In the single-plane embodiment, accurate determination of the temperature of the crystal resonator is further enhanced by locating the heat sensors and the crystal blank of the oscillator in the single plane. Because the thermal power is introduced from the exterior surfaces of the encasement, the position of the crystal blank relative to the exterior surfaces may be relevant to the determination of the crystal temperature. The coplanar arrangement accounts for this positioning in the determination of the crystal temperature. Moreover, the height of the assembly is less than conventional crystal oven encasements, so that the time delay from the heater or heaters to the heat sensors is minimized. A height of less than one centimeter is preferred, in order to reduce temperature differences and thermal delays and to facilitate the use of the oscillator in reduced height applications, such as card cages.
The encasement is contained within a metallic housing that insulates the encasement from the surrounding environment. A standard insulative foam may be utilized without a concern that outgassing from the insulative foam will enter the hermetically sealed region, i.e. the oven chamber. Outgassing into the area of the oscillator circuit may adversely affect performance.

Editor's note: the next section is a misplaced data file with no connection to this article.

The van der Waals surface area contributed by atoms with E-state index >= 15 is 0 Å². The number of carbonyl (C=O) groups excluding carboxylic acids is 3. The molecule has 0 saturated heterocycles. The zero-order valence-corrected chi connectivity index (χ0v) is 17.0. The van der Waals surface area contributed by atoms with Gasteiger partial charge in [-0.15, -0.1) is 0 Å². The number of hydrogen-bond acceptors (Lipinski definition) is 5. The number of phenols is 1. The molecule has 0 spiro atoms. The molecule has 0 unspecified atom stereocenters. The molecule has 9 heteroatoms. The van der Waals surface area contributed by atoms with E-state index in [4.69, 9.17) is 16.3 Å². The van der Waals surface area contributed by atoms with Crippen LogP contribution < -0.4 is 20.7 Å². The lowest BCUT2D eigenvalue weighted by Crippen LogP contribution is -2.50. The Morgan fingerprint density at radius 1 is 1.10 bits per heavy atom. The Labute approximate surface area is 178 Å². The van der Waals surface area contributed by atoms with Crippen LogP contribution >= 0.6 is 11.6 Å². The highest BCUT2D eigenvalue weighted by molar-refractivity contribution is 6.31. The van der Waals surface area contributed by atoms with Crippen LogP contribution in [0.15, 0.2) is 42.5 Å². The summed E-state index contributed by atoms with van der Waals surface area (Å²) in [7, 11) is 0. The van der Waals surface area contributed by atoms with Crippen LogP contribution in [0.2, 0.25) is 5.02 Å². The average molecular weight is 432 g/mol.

The assembly may include the oscillator circuit within the oven chamber. The circuitry is preferably located between the outside diameter of the oven mass and the cylindrical interior surface of the encasement.
An advantage of the invention is that the thermally symmetrical preferred embodiment provides an ovenized environment that has reduced susceptibility to temperature gradients. That is, the oven assembly is substantially thermally isotropic. The small size of the assembly reduces effects of thermal gradients, since the spatial variations are likely to be smaller. The reduced size of the encasement also reduces power consumption.
Another advantage is that the equidistant spacing of the heat sensors from each other and the equidistant spacing of the heat sensors from the center of the oven chamber, combined with the averaging approach to determining crystal temperature, significantly increase the reliability of temperature detection for heater regulation. Additionally, the wide-area heat transfer from the heaters enhances the thermal characteristics of the assembly.